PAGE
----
by Harshita Arora

How to use Arduino to check your web server’s response status

Photo by Mathew Schwartz on Unsplash

Last year, I created Crypto Price Tracker (an app which was acquired by Redwood City Ventures this year). A back end member of my team had been using an Arduino setup to check web server response statuses continuously to get updates all the time. I found that setup to be pretty useful and interesting.

I researched about it and recreated the setup for myself. In this article, I’ll show you how you can build it yourself, too.

Things that you need:

  1. Arduino Uno
  2. Ethernet Shield for Arduino (to connect the Arduino to the Internet)
  3. Ethernet Cable
  4. A/B Type USB 2.0 Cable (Power cable for Arduino)
  5. Male-to-Male Jumper Cables (x2)
  6. Breadboard
  7. LED (x1, any color)
  8. Resistor (x1, >100 ohms works)

Setting It Up

  1. Mount/Insert the Ethernet shield on the Arduino.
  2. Insert the positive (longer) end of the LED into the breadboard slot 6a and the negative (shorter) end into slot 5a.
  3. Insert one end of the resistor into the breadboard slot 1b and the other into slot 5b.
  4. Insert one end of the first jumper cable into the breadboard slot 1e. Insert the other end into the GND slot of the Ethernet shield.
  5. Insert one end of the second jumper cable into the breadboard slot 6e. Insert the other end into pin slot 2 of the Ethernet shield.
  6. Connect the Ethernet cable from your router to your Ethernet shield.

This is what my setup looks like:


7. Open a command line interface on your machine and check and note your default gateway. This can be done using ipconfig command on Windows or the netstat -nr | grep default command on Linux/Mac.

8. Download and install the Arduino IDE if you haven’t already.

9. Open the IDE and go to Files -> Examples -> Ethernet -> WebClientRepeating. You should see the following code:

10. Edit the line 37 to be an IP address in the range (1–254) of your default gateway IP. So for example, if my default gateway is, then I can use an IP address from to It is, however, important to make sure that the IP that you’re using doesn’t conflict with any other IP addresses on your network.

For this example, I changed the line of code to be:

IPAddress ip(10, 0, 0, 2);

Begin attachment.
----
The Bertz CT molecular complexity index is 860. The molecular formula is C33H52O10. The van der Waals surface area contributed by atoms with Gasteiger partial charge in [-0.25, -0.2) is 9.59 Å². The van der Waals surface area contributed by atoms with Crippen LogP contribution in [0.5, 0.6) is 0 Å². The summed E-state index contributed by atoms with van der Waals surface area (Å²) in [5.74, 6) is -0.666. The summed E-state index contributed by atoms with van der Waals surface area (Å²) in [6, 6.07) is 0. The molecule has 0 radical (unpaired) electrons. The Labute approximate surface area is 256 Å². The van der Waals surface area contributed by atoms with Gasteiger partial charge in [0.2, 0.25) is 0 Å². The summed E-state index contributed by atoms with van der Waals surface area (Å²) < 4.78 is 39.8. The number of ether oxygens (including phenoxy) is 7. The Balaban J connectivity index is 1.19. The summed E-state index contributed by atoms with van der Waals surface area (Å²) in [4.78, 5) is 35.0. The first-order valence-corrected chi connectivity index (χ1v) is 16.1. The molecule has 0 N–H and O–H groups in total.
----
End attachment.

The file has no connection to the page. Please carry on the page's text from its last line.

11. Change the DNS in line 40 to be (this is the Google Public DNS and is just something I prefer, you may use a DNS that you prefer).

For this example, I changed the line of code to be:

IPAddress myDns(8, 8, 8, 8);

12. Change the URL in line 45 to a URL matching your web server. If you would like to use an IP address instead, then comment line 45 and uncomment line 46. Since I am using a web server that I’m hosting locally, for this example, I will use an IP address.

For this example, I changed the line of code to be:

//char server[] = “";
IPAddress server(127,0,0,1);

Note that the port or the path here is not important yet. Just the IP Address
is needed. If you would like to change the port that is used for the GET
request, you may change it on line 94.

For this example, I have hosted my local webserver on port 3000. Thus, I will change the code in line 94 to something like this:

if (client.connect(server, 3000)) {

13. Edit the GET request that is pre-written in lines 97 - 100 to follow this pattern:

client.println(“GET /path_to_url HTTP/1.1”);
client.println(“Connection: close”);

14. We can now start programming the behaviour of the LED depending on the web server status and response. To do this, we must first declare the pin we’re using for the LED on our Ethernet shield.

Add the following line of code after the first two include statements of the program:

int LED = 2;

15. Add the following lines of code at the beginning of the setup() function.

pinMode(LED, OUTPUT);

digitalWrite(LED, LOW); //program starts with the LED turned off

16. Add the following line of code after the GET request line that we previously edited:

digitalWrite(LED, LOW);

17. Finally, add this line of code at the beginning of the else statement of the same conditional:

digitalWrite(LED, HIGH);

And voilà, you’re done!

Upload the program to your Arduino. Open the serial monitor from the top right part of the IDE and watch the response. If your server doesn’t respond, the LED glows, if it does, the LED stays off :)

You can check out my final code here.

Checking Response

If you would also like to validate the response that you receive from your
web server, then you may add them inside the following conditional of the

if (client.available()) {
char c =;

The variable c is where the response is stored.
You could check it like this:

if (client.available()) {

char c =;
if(c == “arduino is great”){
digitalWrite(LED, LOW); //correct response
digitalWrite(LED, HIGH); //wrong response

Do note that, if you’re trying to do this, then it’s best to get rid of the
digitalWrite statement after the GET request. Depending on your response,
you may also have to parse JSON values. There are several ways to do this
and plenty of tutorials/articles around for it too! Make sure to check them

Have fun! Feel free to email me at harshita (at) for any questions, feedback, or ideas!

Make sure to check out Crypto Price Tracker app if you’re interested/invested in cryptocurrencies! :)